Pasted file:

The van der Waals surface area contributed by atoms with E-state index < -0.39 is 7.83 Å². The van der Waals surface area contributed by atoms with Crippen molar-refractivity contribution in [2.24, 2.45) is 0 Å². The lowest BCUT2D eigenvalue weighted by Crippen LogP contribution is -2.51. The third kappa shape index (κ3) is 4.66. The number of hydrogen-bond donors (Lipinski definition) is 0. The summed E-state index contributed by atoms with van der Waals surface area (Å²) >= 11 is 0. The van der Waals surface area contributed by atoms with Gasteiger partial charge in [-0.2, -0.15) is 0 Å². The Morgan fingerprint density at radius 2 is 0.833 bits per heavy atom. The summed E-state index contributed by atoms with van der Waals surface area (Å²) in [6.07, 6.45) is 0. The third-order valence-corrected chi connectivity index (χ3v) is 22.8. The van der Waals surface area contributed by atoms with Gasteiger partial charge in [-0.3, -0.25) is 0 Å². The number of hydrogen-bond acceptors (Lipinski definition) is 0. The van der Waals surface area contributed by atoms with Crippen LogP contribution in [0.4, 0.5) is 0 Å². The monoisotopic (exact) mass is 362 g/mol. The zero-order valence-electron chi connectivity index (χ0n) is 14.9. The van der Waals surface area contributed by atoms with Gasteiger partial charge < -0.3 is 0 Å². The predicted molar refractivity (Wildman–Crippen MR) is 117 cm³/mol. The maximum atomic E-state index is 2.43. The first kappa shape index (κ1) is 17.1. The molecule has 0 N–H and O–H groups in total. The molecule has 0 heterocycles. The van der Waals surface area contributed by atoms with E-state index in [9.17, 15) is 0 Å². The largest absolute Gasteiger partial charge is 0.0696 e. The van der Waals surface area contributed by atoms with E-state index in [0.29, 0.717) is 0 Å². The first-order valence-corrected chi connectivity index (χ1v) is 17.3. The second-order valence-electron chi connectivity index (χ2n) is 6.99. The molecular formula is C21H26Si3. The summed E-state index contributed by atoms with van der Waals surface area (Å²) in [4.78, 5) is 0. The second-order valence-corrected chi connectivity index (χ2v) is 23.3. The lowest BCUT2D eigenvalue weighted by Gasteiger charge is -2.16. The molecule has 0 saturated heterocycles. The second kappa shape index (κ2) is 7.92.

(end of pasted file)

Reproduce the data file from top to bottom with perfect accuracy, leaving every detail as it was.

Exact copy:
The van der Waals surface area contributed by atoms with E-state index < -0.39 is 7.83 Å². The van der Waals surface area contributed by atoms with Crippen molar-refractivity contribution in [2.24, 2.45) is 0 Å². The lowest BCUT2D eigenvalue weighted by Crippen LogP contribution is -2.51. The third kappa shape index (κ3) is 4.66. The number of hydrogen-bond donors (Lipinski definition) is 0. The summed E-state index contributed by atoms with van der Waals surface area (Å²) >= 11 is 0. The van der Waals surface area contributed by atoms with Gasteiger partial charge in [-0.2, -0.15) is 0 Å². The Morgan fingerprint density at radius 2 is 0.833 bits per heavy atom. The summed E-state index contributed by atoms with van der Waals surface area (Å²) in [6.07, 6.45) is 0. The third-order valence-corrected chi connectivity index (χ3v) is 22.8. The van der Waals surface area contributed by atoms with Gasteiger partial charge in [-0.3, -0.25) is 0 Å². The number of hydrogen-bond acceptors (Lipinski definition) is 0. The van der Waals surface area contributed by atoms with Crippen LogP contribution in [0.4, 0.5) is 0 Å². The monoisotopic (exact) mass is 362 g/mol. The zero-order valence-electron chi connectivity index (χ0n) is 14.9. The van der Waals surface area contributed by atoms with Gasteiger partial charge < -0.3 is 0 Å². The predicted molar refractivity (Wildman–Crippen MR) is 117 cm³/mol. The maximum atomic E-state index is 2.43. The first kappa shape index (κ1) is 17.1. The molecule has 0 N–H and O–H groups in total. The molecule has 0 heterocycles. The van der Waals surface area contributed by atoms with E-state index in [9.17, 15) is 0 Å². The largest absolute Gasteiger partial charge is 0.0696 e. The van der Waals surface area contributed by atoms with E-state index in [0.29, 0.717) is 0 Å². The first-order valence-corrected chi connectivity index (χ1v) is 17.3. The second-order valence-electron chi connectivity index (χ2n) is 6.99. The molecular formula is C21H26Si3. The summed E-state index contributed by atoms with van der Waals surface area (Å²) in [4.78, 5) is 0. The second-order valence-corrected chi connectivity index (χ2v) is 23.3. The lowest BCUT2D eigenvalue weighted by Gasteiger charge is -2.16. The molecule has 0 saturated heterocycles. The second kappa shape index (κ2) is 7.92.